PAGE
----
“While tuning the tanpura, the artist tunes his own soul. Not only has he tuned the instrument, but he has felt the need of every soul in the audience and the demands of their souls, what they want at that time. He becomes an instrument of the whole cosmic system, open to all inspiration at one with the audience, in tune with the tanpura and it is not only music, but spiritual phenomena that he gives to the people…‘ The object of Indian music is the training of the mind and the soul, for music is the best way of concentration. If one only knows how to appreciate it and give one’s mind to it, keeping all other things away, one naturally develops the power of concentration. Besides the beauty of music, there is the tenderness, which brings life [and gratitude] to the heart. For the person of fine feelings life in this world is very trying. It is jarring and it sometimes has a freezing effect. It makes the heart, so to speak, frozen. If one can focus one’s heart on music, it is just like warming up something that was frozen. The joy of life depends upon the perfect tuning of mind and body.”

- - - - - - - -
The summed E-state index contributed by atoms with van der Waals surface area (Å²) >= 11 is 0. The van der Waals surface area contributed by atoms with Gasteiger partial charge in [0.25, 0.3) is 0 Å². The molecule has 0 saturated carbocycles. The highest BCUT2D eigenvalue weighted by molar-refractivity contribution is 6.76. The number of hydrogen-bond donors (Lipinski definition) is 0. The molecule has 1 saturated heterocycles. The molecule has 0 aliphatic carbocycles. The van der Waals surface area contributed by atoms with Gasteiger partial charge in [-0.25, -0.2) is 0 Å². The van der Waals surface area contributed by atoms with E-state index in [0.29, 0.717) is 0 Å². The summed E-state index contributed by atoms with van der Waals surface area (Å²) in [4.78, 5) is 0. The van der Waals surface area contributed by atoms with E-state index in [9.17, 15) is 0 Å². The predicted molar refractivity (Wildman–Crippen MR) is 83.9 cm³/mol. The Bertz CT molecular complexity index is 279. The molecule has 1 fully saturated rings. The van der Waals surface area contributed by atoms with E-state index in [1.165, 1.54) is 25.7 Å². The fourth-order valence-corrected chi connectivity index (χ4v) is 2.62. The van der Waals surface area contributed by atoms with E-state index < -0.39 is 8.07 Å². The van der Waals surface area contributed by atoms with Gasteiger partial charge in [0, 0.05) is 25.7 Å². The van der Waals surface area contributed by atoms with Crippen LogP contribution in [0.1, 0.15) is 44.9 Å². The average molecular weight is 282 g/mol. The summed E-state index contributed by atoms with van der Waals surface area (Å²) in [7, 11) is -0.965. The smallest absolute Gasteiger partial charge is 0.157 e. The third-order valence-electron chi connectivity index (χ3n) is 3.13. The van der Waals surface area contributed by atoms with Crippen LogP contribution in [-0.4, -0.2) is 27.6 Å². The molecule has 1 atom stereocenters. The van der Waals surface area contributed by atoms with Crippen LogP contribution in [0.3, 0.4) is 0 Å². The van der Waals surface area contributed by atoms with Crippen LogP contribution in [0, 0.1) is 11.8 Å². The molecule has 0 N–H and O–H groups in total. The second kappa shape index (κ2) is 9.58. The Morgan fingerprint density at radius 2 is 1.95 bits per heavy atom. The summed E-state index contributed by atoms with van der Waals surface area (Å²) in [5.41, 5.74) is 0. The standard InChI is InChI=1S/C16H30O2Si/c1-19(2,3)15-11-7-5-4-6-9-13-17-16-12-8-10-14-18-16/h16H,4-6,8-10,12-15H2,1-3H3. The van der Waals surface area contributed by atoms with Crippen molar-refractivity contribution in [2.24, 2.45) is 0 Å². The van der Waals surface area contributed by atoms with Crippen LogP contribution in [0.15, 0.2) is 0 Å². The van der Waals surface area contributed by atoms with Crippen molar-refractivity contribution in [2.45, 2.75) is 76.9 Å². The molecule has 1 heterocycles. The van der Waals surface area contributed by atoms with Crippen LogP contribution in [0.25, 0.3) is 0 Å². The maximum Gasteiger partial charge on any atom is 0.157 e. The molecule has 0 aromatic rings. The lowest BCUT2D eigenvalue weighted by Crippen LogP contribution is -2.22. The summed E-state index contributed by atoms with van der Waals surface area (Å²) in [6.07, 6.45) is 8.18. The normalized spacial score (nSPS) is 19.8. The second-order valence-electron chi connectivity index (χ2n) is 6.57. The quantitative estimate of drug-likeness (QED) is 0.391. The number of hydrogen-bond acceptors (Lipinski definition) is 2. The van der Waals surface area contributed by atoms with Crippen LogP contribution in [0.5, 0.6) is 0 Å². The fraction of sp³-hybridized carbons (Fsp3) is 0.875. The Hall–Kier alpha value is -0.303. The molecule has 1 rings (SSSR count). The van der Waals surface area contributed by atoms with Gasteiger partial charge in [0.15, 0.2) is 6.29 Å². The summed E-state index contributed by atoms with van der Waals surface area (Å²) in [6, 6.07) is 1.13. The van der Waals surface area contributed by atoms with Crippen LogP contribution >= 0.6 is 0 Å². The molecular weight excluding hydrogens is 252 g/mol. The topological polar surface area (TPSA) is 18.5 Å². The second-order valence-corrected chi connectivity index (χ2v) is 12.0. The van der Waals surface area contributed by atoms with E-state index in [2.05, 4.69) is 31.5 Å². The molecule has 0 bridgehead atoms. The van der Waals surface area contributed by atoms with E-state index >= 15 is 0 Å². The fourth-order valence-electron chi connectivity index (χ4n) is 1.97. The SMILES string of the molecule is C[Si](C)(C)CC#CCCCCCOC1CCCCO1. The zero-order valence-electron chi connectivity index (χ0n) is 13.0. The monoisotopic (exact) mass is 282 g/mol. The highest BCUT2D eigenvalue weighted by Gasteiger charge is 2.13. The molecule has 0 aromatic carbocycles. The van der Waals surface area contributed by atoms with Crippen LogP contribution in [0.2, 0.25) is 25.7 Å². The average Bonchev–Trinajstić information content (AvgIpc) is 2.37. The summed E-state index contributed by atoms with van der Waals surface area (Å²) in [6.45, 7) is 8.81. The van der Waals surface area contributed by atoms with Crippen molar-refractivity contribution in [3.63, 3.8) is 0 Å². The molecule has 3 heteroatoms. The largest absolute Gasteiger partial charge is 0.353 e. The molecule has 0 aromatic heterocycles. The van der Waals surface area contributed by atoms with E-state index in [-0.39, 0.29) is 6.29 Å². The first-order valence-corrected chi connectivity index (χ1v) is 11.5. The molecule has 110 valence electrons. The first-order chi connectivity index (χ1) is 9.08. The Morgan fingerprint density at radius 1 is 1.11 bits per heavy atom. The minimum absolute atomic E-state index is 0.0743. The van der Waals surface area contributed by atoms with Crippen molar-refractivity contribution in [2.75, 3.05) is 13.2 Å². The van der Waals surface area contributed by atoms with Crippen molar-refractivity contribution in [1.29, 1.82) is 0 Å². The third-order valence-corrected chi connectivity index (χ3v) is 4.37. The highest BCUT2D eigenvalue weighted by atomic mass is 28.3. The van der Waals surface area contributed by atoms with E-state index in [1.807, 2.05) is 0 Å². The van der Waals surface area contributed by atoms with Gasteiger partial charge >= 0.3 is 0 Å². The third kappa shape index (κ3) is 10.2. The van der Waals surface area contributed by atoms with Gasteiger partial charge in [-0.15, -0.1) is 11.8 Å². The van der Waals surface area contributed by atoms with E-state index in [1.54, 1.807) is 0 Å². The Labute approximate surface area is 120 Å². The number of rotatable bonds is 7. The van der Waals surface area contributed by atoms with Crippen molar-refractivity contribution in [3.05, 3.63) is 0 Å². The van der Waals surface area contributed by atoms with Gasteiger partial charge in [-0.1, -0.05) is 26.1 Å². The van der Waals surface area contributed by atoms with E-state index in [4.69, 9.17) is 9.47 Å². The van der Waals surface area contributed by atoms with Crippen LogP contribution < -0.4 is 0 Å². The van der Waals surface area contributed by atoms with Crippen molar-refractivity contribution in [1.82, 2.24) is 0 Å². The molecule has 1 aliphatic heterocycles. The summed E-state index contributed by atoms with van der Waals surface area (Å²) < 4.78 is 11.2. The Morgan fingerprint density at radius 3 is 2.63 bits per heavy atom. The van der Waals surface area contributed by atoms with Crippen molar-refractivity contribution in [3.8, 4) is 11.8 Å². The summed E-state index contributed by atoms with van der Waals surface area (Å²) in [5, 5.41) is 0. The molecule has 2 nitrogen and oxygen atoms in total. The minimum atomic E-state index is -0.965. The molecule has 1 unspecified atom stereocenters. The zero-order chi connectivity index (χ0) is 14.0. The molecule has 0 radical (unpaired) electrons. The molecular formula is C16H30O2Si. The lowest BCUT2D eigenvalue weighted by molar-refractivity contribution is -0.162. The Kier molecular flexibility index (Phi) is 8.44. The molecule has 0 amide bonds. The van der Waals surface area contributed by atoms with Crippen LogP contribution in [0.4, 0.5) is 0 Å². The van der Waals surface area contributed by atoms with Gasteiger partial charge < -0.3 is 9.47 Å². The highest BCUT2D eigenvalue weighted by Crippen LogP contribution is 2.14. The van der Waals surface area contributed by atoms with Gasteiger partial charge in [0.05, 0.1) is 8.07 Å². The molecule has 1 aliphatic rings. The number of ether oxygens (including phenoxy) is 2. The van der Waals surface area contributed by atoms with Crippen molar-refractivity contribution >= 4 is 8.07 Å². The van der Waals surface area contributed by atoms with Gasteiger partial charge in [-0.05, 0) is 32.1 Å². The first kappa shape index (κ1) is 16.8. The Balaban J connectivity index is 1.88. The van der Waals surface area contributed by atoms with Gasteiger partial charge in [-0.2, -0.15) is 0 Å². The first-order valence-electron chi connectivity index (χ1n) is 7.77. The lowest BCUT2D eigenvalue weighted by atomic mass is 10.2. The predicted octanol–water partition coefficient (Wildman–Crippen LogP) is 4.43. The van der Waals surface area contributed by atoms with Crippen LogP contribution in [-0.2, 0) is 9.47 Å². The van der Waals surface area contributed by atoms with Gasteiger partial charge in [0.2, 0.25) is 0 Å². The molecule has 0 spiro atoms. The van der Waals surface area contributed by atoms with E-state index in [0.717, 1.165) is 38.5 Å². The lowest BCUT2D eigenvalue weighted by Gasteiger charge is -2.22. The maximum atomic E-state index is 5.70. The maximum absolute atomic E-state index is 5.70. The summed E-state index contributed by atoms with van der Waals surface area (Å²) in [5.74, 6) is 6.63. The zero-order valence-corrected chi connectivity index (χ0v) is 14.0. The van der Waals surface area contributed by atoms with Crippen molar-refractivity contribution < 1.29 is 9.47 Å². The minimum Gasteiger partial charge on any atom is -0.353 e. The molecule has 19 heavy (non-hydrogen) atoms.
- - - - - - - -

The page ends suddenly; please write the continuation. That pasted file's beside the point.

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Big Fun: Secret Chiefs 3 nicely cover a sixties-recording of veena genius S. Balachander

For me watching this clip is big fun! The band Secret Chiefs 3 play a piece called ‘Vajra’.

‘Vajra’ by the Secret Chiefs 3 turns out to be a well done, enjoyable cover of veena genius S. Balachander’s sixties-recording of ‘Neethumahima’, a composition in raag ‘Hamsanandhi’, as you can check out in a YouTube-video (below) I published in 2008.

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Bharata Natyam dancer Meenakshi Srinivasan on tour in The Netherlands and Belgium